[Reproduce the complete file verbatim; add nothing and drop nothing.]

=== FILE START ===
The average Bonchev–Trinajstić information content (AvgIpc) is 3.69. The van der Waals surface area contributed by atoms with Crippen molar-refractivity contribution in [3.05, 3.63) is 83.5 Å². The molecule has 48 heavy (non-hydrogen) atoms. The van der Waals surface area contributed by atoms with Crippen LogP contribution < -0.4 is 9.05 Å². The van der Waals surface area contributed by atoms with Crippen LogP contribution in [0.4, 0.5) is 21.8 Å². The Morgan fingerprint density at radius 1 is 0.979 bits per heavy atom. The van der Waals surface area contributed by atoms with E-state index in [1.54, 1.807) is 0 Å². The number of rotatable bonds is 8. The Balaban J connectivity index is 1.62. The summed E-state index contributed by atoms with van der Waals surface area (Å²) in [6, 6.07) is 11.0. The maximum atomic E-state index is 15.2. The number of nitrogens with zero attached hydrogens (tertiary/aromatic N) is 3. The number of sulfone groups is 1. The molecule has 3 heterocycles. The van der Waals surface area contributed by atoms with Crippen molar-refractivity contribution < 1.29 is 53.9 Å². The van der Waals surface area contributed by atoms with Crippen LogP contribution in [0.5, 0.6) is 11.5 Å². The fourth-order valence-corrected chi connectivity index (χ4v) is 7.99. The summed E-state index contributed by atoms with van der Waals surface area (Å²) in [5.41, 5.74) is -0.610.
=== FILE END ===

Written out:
The average Bonchev–Trinajstić information content (AvgIpc) is 3.69. The van der Waals surface area contributed by atoms with Crippen molar-refractivity contribution in [3.05, 3.63) is 83.5 Å². The molecule has 48 heavy (non-hydrogen) atoms. The van der Waals surface area contributed by atoms with Crippen LogP contribution < -0.4 is 9.05 Å². The van der Waals surface area contributed by atoms with Crippen LogP contribution in [0.4, 0.5) is 21.8 Å². The Morgan fingerprint density at radius 1 is 0.979 bits per heavy atom. The van der Waals surface area contributed by atoms with E-state index in [1.54, 1.807) is 0 Å². The number of rotatable bonds is 8. The Balaban J connectivity index is 1.62. The summed E-state index contributed by atoms with van der Waals surface area (Å²) in [6, 6.07) is 11.0. The maximum atomic E-state index is 15.2. The number of nitrogens with zero attached hydrogens (tertiary/aromatic N) is 3. The number of sulfone groups is 1. The molecule has 3 heterocycles. The van der Waals surface area contributed by atoms with Crippen molar-refractivity contribution < 1.29 is 53.9 Å². The van der Waals surface area contributed by atoms with Crippen LogP contribution in [0.5, 0.6) is 11.5 Å². The fourth-order valence-corrected chi connectivity index (χ4v) is 7.99. The summed E-state index contributed by atoms with van der Waals surface area (Å²) in [5.41, 5.74) is -0.610.